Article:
Here’s a hypothetical to consider. Tennessee Titans defensive backs Alterraun Verner and Bernard Pollard are both scheduled to become free agents. Each player had a key role in improving this defense from a franchise-worst 2012-13 NFL season that saw them surrender 471 points.
Let’s say you can only retain one player. You’ll have to replace the other starter with a cheaper free agent, draft pick, or another young player who’s already on the roster. No keeping both, although you can part ways with both.
Does your loyalty and money go toward Verner or Pollard?
Verner will look to capitalize on his first Pro Bowl with a nice payday. In 2012, the Titans re-signed No. 1 cornerback Jason McCourty to a six-year, $44.26-million contract with $17 million guaranteed. That’s more than seven million per season for a cornerback who has never been recognized as a Pro Bowl talent. When Cortland Finnegan departed in 2011, the St. Louis Rams signed him to a five-year, $50-million contract with $27 million guaranteed.
It’s fair to project that Verner will cost somewhere around $6-8 million per season—at least. Keep in mind that the Titans have three young cornerbacks (Coty Sensabaugh, Blidi Wreh-Wilson, Tommie Campbell) who’ll compete for promotions.
There isn’t as much safety depth. Losing Pollard would leave this defense with Michael Griffin, a 33-year-old George Wilson, and probably Daimion Stafford, Khalid Wooten and any free-agent / draft additions competing for a starting job.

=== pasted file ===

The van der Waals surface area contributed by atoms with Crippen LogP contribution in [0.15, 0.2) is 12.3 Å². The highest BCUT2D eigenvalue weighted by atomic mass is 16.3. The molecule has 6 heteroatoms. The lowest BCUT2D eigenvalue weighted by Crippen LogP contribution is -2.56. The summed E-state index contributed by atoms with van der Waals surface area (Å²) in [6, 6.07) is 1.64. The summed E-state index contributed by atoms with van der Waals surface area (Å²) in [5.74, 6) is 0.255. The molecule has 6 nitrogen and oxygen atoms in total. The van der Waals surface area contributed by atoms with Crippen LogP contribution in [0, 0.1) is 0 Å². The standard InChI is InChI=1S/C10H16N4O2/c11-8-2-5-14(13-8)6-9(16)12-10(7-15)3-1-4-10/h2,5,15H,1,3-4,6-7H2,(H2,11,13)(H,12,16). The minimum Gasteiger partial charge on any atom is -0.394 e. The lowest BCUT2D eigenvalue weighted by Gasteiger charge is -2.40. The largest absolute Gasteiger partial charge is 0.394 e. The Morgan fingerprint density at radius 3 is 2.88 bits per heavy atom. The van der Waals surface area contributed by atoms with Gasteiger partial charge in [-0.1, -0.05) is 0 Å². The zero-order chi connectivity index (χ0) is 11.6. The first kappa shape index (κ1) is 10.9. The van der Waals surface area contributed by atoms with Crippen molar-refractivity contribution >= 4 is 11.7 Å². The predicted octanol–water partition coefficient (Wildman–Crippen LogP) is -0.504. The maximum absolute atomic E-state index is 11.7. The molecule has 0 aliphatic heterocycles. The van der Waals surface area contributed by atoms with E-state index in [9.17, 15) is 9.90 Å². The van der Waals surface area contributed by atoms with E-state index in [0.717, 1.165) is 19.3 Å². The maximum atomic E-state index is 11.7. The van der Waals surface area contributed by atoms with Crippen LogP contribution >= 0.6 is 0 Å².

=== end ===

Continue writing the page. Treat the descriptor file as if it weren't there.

Let’s compare the statistics between Pollard and Verner. Please note that the top stats are Verner and the bottom stats are Pollard:
One player is admired for his aggressiveness and willingness to speak out when nobody else will. The other player is loved within the community and appreciated from local bloggers because of his openness to conduct interviews with sources outside the main media outlets.
Will a new defense play into this decision? Regardless of a three or four-man front, defensive coordinator Ray Horton will want his defensive backs to play aggressive. Don’t expect the alignment to give an advantage to either Verner or Pollard.
Keeping Verner and/or Pollard isn’t the biggest offseason decision. Nonetheless, it’s still pretty important. The Titans have approximately one month to make their decision on both players. They could allow them to test the free-agent market and then determine whether they’re willing to meet their price tags.
Titan Sized wants to know who’s the higher priority between these two defensive backs? Answer in the poll below and discuss in the comments, Twitter or Facebook.